Egyptian Military Maintains Censorship Where Criticism of Its Leaders is Concerned
The banning of an article criticizing Field Marshall Tantawi has raised all sorts of hackles in Egypt, reinforcing the sense that there is a red line journalists must not cross in criticizing the military.
Entitled “Is Tantawi reading the public pulse correctly?” the article was written by U.S. Egypt specialist Robert Springborg, who teaches in the Department of National Security Affairs at the Naval Postgraduate School, and serves as Program Manager for the Middle East for the Center for Civil-Military Relations. He’s the author of an early book on the regime, Mubarak’s Egypt: Fragmentation of the Political Order (Westview, 1988) and has been writing about Egypt for decades.
In this op-ed for the 1 Dec. issue of the Egypt Independent, an English weekly newspaper, he suggests that Tantawi is walking a risky line in his actions, and that he may be misreading the public mood. He further states that Tantawi is out of step with many of his fellow military leaders, who feel he is hurting the reputation of the military with the Egyptian people. Springborg suggests that discontented military officers might even pull a “coup within a coup” and overthrow Tantawi in order to save themselves.
These ideas are hardly original. Many of us have been saying for some time that the military is fragmented and should not be seen as a monolith.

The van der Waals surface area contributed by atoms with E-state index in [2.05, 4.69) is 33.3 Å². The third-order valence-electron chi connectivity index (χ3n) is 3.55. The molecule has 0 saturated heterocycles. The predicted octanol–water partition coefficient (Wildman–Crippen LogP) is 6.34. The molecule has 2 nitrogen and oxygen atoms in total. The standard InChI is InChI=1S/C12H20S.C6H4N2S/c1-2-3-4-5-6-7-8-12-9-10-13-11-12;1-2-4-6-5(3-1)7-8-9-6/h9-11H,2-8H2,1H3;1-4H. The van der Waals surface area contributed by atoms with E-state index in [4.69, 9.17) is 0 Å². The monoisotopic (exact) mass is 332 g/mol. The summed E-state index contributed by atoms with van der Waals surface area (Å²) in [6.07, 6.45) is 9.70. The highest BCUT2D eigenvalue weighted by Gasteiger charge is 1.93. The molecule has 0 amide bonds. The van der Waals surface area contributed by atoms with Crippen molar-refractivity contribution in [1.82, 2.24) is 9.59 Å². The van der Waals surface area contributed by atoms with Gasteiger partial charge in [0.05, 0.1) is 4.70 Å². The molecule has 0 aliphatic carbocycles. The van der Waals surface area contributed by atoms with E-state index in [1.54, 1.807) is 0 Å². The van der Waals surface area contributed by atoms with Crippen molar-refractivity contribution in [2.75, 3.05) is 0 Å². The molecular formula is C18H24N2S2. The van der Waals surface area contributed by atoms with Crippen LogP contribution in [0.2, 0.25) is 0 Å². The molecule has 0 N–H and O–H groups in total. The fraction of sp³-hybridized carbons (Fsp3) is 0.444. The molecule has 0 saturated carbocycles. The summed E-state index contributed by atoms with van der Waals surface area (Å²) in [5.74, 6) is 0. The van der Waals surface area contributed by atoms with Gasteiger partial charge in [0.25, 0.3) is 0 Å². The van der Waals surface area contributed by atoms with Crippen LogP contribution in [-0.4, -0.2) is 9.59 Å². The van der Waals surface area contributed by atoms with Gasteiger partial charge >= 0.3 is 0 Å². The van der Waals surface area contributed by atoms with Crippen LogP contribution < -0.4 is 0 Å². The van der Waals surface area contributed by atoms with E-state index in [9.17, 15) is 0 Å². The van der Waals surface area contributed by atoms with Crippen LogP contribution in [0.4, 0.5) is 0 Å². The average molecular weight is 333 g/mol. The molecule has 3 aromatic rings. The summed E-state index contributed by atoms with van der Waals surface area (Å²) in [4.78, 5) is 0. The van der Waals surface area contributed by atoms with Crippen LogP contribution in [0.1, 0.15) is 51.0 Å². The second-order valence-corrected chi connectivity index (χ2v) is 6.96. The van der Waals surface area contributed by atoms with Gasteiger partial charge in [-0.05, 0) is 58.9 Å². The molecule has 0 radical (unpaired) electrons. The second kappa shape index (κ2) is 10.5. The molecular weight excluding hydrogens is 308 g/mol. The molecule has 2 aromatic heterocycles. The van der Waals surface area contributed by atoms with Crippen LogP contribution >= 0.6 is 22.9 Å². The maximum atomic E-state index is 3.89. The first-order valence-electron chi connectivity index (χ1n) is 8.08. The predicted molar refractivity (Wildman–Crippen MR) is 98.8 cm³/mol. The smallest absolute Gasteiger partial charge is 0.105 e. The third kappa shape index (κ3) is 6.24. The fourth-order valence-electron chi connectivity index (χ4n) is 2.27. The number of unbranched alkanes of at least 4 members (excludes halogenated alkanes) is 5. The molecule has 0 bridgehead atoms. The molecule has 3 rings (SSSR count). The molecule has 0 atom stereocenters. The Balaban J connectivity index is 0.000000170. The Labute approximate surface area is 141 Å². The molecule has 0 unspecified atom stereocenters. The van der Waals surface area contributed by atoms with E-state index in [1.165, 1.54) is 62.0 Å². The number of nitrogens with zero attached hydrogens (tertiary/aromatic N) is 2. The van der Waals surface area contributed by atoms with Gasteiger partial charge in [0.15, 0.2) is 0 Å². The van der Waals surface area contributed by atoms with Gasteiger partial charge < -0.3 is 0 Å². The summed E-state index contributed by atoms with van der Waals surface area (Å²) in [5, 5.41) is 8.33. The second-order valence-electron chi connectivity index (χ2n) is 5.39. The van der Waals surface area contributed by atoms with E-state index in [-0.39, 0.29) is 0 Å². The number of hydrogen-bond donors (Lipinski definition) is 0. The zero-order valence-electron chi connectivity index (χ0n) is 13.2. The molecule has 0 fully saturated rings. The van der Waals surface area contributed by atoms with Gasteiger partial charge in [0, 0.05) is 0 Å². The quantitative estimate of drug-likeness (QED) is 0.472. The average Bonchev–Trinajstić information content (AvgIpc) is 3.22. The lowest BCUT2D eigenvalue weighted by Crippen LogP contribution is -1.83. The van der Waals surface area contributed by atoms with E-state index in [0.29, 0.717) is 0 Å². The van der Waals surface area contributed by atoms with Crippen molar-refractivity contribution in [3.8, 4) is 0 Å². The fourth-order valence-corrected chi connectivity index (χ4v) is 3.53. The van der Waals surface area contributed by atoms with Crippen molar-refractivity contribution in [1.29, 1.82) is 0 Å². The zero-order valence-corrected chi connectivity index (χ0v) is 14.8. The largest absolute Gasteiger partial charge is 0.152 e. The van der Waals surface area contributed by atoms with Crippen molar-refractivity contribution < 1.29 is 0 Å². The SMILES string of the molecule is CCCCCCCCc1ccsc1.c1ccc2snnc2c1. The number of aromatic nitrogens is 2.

Nonetheless, Tantawi was not amused to find this being said in an Egyptian newspaper, even an English language newspaper (English papers have always been given more leeway than Arabic media).
And suddenly, the editors of Egypt Independent got a call from Magdi el-Galad, editor of Arabic sister paper Al-Masry Al-Youm, and editor-in-chief of the Independent, telling them to kill the issue, and trash an entire press run of more than 20,000.
Two days later a modified version of the op-ed ran on the web site of the Egyptian Independent, making the same basic case–that poll data suggests Tantawi may be steering the wrong course–with all suggestion of dissension within the military leadership removed. It’s interesting to compare it to the version pictured to the left–especially the second to the last paragraph.
The article did not appear in the print edition of the Egyptian Independent, for the simple reason that the newspaper has suspended publication. A statement on their web site says:
We have stopped putting together the weekly print newspaper until we have a license guaranteeing our independence from the Arabic newspaper and resting all legal liabilities on our own shoulders. Even once we have this, we will continue to strive to maintain the highest standards of honesty and integrity. We are ready and excited for Egypt Independent to return to the newsstands. Our shaky beginning has not set us off course. It has taught us.
On Dec. 7, al-Masry al-Youm, pblished an unsigned editorial under the title, “The British Independent Publishes a Fabricated Article About al-Masry al-Youm.” The editorial accuses The Independent‘s Cairo correspondent, Alastair Beach, of being linked to Western intelligence agencies, and alleges that Robert Sprinborg, author of the offending op-ed pieces, was seeking to foment a coup d’état by suggesting that one might happen.